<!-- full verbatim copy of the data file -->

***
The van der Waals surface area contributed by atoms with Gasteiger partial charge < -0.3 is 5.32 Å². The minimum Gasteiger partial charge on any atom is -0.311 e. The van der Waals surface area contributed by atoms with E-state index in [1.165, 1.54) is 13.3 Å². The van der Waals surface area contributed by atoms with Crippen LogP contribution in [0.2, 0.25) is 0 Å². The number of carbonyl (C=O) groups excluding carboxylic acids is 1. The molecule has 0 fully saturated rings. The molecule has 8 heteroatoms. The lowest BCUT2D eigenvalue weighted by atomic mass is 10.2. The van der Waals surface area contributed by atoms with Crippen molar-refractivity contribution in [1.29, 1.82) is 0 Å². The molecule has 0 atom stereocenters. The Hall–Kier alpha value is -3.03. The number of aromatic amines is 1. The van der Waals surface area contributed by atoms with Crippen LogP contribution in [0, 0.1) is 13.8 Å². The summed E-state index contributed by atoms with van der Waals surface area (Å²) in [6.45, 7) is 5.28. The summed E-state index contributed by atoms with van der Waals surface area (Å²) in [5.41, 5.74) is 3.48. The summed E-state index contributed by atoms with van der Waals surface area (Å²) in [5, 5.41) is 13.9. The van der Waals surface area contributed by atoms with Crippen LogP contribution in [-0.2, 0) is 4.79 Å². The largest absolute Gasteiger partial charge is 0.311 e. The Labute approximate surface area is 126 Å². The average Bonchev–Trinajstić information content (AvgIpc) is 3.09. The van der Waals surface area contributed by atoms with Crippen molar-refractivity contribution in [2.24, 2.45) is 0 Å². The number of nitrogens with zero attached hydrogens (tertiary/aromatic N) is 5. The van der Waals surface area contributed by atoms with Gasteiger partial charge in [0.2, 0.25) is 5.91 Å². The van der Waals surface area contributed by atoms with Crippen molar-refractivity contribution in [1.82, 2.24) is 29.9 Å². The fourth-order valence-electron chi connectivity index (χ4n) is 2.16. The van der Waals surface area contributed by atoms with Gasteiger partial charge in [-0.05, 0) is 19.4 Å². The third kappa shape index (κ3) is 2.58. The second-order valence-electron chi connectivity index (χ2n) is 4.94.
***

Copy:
The van der Waals surface area contributed by atoms with Gasteiger partial charge < -0.3 is 5.32 Å². The minimum Gasteiger partial charge on any atom is -0.311 e. The van der Waals surface area contributed by atoms with E-state index in [1.165, 1.54) is 13.3 Å². The van der Waals surface area contributed by atoms with Crippen LogP contribution in [0.2, 0.25) is 0 Å². The number of carbonyl (C=O) groups excluding carboxylic acids is 1. The molecule has 0 fully saturated rings. The molecule has 8 heteroatoms. The lowest BCUT2D eigenvalue weighted by atomic mass is 10.2. The van der Waals surface area contributed by atoms with Crippen molar-refractivity contribution in [1.29, 1.82) is 0 Å². The molecule has 0 atom stereocenters. The Hall–Kier alpha value is -3.03. The number of aromatic amines is 1. The van der Waals surface area contributed by atoms with Crippen LogP contribution in [0, 0.1) is 13.8 Å². The summed E-state index contributed by atoms with van der Waals surface area (Å²) in [6.45, 7) is 5.28. The summed E-state index contributed by atoms with van der Waals surface area (Å²) in [5.41, 5.74) is 3.48. The summed E-state index contributed by atoms with van der Waals surface area (Å²) in [5, 5.41) is 13.9. The van der Waals surface area contributed by atoms with Crippen LogP contribution in [-0.2, 0) is 4.79 Å². The largest absolute Gasteiger partial charge is 0.311 e. The Labute approximate surface area is 126 Å². The average Bonchev–Trinajstić information content (AvgIpc) is 3.09. The van der Waals surface area contributed by atoms with Crippen molar-refractivity contribution in [2.24, 2.45) is 0 Å². The number of nitrogens with zero attached hydrogens (tertiary/aromatic N) is 5. The van der Waals surface area contributed by atoms with Gasteiger partial charge in [0.2, 0.25) is 5.91 Å². The van der Waals surface area contributed by atoms with Crippen molar-refractivity contribution in [1.82, 2.24) is 29.9 Å². The fourth-order valence-electron chi connectivity index (χ4n) is 2.16. The van der Waals surface area contributed by atoms with Gasteiger partial charge in [-0.05, 0) is 19.4 Å². The third kappa shape index (κ3) is 2.58. The second-order valence-electron chi connectivity index (χ2n) is 4.94.